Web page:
Tonya Sorensen of CCS's Father Taaffe Homes program proudly displays homemade gifts for table hosts (Karlene Curtin/Catholic Community Services)
Catholic Community Services (CCS) held a special event on July 28 at Creekside Golf Club. The event brought together key supporters to kick off its major luncheon fundraiser, “Building Resilience through Hope and Healing,” scheduled for Sept. 29.
The Circle’s Chair, Jim Monaghan, welcomed the over 70 guests, and Bishop Emeritus Kenneth Steiner gave a blessing.
CEO Josh Graves presented the keynote address, emphasizing CCS’s outcomes of healing, health, and hope. He celebrated everyone at CCS who worked through the pandemic. They didn’t let restrictions stop them from serving their clients and helping those in critical need.
Board president Scott Wiegal publicly thanked the 25 current table hosts with a handmade loaf of lemon poppy seed bread baked by CCS Father Taaffe Homes staff. The event has attracted hundreds of attendees in recent years. The charity will need to recruit many more before the fall fundraiser. The job of the table host is to invite at least ten friends and colleagues to join them at a table and help introduce them to the work of CCS.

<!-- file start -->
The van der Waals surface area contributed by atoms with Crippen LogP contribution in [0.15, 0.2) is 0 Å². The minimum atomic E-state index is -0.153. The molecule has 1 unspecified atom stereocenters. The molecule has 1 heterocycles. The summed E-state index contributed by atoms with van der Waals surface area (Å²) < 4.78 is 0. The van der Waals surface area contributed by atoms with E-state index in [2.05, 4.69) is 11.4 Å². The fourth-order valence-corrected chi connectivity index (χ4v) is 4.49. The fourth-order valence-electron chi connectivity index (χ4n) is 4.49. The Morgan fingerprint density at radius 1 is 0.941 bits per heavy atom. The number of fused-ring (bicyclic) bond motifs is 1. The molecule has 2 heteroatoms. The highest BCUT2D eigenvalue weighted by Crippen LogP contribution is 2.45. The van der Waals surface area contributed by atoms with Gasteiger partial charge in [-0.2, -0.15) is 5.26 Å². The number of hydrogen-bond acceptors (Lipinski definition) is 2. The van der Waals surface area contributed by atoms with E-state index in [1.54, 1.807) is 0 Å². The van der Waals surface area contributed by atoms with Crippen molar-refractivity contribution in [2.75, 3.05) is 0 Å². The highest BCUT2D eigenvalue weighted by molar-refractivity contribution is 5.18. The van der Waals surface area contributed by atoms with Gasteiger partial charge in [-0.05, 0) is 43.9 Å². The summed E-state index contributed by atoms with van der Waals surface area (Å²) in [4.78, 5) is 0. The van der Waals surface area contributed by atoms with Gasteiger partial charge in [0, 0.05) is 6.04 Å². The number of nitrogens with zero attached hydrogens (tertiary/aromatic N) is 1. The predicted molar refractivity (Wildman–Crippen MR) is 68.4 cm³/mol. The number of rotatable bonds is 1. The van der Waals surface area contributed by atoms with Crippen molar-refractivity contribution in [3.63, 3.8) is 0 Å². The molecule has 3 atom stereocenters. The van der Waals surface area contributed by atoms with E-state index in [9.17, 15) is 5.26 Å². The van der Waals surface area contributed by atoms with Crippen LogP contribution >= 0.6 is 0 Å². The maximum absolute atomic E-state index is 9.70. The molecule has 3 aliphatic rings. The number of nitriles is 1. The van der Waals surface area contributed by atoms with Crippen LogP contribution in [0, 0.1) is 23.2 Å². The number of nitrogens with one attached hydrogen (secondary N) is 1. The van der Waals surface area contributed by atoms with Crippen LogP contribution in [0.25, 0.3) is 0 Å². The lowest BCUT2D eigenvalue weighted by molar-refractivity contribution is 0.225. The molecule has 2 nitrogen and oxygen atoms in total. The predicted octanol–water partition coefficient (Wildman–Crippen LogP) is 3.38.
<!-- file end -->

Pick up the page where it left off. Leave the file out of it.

CCS Staff pass out information packets and homemade bread loaves to table hosts (Karlene Curtin/Catholic Community Services)
Scott and Heidi Weigel, Scott is president of the CCS Board (Karlene Curtin/Catholic Community Services)
CCS Chief Communications Officer Mona Hayes chats with guests during the annual fundraising luncheon kickoff reception at Creekside Golf Club (Karlene Curtin/Catholic Community Services)
Table hosts enjoy wine and appetizers at Creekside Golf Club during CCS's Annual Bishop's Circle Luncheon Kickoff Event (Karlene Curtin/Catholic Community Services)
About CCS: Founded in Salem in 1938, the agency offers 12 programs across 10 Oregon counties and serves more than 5,000 people each year. Catholic Community Services is a faith-based nonprofit supporting people with intellectual or developmental disabilities and children, youth, and families facing adversity. CCS never closes. It has several facilities offering 24-hour essential care to youth in crisis, pregnant and parenting young mothers, and adults who experience disabilities and fragile health. CCS envisions a world where children, families, and adults have the knowledge, ability, and desire to take control of their own lives and live responsibly with others in a just society.
Mary Louise VanNatta is a Salem public relations professional, writing regularly for Salem Reporter.
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